- July 2, 2014
- Posted by: Mark Drakeford AM
- Category: Cardiff West News
A search for 2,000 volunteers for an archaeology dig at the Iron Age fort in Caerau is under way by Cardiff University.
The Caerau hill fort is thought to have been occupied from the 5th Century BC by the Silurian tribe.
A dig last year involving 1,000 people found its use may have continued into the late Roman era or even later.
The Caerau And Ely Rediscovering Heritage (Caer) Project runs until 25 July.
Organisers say work on the site since 2011 has helped rewrite the history of early Cardiff, revealing an early occupation date for a hill fort with “massive” ramparts.
Last year’s excavations revealed:
- Five large Iron Age roundhouses, a roadway, extensive assemblages of Iron-age and Roman pottery and a decorated Iron Age glass bead
- Evidence showing occupation at the site stretched from the Bronze Age through to the late Roman era and beyond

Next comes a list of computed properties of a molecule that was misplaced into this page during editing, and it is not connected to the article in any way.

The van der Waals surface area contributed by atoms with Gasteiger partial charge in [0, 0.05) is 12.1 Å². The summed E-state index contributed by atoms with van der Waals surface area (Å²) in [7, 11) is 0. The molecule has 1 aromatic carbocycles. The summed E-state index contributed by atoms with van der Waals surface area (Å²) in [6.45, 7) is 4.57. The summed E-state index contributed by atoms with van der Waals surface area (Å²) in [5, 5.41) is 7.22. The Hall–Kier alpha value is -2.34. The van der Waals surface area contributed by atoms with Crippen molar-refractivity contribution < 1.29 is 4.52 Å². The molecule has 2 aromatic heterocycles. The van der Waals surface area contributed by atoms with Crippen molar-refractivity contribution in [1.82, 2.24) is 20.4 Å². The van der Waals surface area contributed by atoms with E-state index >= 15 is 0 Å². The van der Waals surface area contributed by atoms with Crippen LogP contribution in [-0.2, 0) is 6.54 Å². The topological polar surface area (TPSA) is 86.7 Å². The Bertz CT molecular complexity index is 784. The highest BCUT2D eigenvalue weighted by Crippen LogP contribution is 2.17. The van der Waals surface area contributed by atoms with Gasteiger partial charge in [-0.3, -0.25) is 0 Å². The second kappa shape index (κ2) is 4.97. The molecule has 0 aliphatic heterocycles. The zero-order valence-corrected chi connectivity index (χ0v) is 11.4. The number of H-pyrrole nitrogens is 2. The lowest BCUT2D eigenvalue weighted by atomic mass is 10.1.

- Burnt seeds and well-preserved animal bones which show the prehistoric occupants of Cardiff kept cattle, sheep, pigs and horses and grew oats, barley and wheat
Caer Heritage Project co-director Olly Davis said: “During the 2013 dig, more than 1,000 local people visited the dig while it was happening, and 120 more were directly involved in the archaeological work.
“Our challenge this year is to attract twice as many visitors and to get the people of South Wales to value this amazing site and celebrate the remarkable communities which live in its shadow.”
Reproduced with minor modifications from original source: BBC News – © 2014 BBC. Available here.